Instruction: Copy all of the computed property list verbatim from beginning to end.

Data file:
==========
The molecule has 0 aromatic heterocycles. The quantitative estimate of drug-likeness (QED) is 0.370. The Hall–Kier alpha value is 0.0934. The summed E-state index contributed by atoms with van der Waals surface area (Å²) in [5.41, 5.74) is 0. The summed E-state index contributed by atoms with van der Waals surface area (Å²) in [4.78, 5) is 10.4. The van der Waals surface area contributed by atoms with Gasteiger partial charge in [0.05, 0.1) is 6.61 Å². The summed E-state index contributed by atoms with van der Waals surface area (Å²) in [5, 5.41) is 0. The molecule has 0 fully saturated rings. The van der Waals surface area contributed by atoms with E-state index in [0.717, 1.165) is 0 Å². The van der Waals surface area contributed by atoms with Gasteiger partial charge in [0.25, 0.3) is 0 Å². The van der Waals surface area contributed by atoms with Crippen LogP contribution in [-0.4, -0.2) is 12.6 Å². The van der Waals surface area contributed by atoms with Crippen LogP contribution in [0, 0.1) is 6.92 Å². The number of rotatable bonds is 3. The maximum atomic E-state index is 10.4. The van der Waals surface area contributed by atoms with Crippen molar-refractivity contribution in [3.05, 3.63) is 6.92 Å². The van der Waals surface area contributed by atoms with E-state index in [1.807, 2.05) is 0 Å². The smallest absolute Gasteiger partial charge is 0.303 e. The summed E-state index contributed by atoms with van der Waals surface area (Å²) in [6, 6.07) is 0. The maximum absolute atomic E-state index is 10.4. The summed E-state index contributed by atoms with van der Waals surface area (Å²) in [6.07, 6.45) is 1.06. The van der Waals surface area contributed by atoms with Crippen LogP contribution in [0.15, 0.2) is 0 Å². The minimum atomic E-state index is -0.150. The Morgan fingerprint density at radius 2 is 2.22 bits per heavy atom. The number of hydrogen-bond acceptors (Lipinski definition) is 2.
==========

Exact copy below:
The molecule has 0 aromatic heterocycles. The quantitative estimate of drug-likeness (QED) is 0.370. The Hall–Kier alpha value is 0.0934. The summed E-state index contributed by atoms with van der Waals surface area (Å²) in [5.41, 5.74) is 0. The summed E-state index contributed by atoms with van der Waals surface area (Å²) in [4.78, 5) is 10.4. The van der Waals surface area contributed by atoms with Gasteiger partial charge in [0.05, 0.1) is 6.61 Å². The summed E-state index contributed by atoms with van der Waals surface area (Å²) in [5, 5.41) is 0. The molecule has 0 fully saturated rings. The van der Waals surface area contributed by atoms with E-state index in [0.717, 1.165) is 0 Å². The van der Waals surface area contributed by atoms with Gasteiger partial charge in [0.25, 0.3) is 0 Å². The van der Waals surface area contributed by atoms with Crippen LogP contribution in [-0.4, -0.2) is 12.6 Å². The van der Waals surface area contributed by atoms with Crippen LogP contribution in [0, 0.1) is 6.92 Å². The number of rotatable bonds is 3. The maximum atomic E-state index is 10.4. The van der Waals surface area contributed by atoms with Crippen molar-refractivity contribution in [3.05, 3.63) is 6.92 Å². The van der Waals surface area contributed by atoms with E-state index in [1.807, 2.05) is 0 Å². The smallest absolute Gasteiger partial charge is 0.303 e. The summed E-state index contributed by atoms with van der Waals surface area (Å²) in [6, 6.07) is 0. The maximum absolute atomic E-state index is 10.4. The summed E-state index contributed by atoms with van der Waals surface area (Å²) in [6.07, 6.45) is 1.06. The van der Waals surface area contributed by atoms with Crippen LogP contribution in [0.15, 0.2) is 0 Å². The minimum atomic E-state index is -0.150. The Morgan fingerprint density at radius 2 is 2.22 bits per heavy atom. The number of hydrogen-bond acceptors (Lipinski definition) is 2.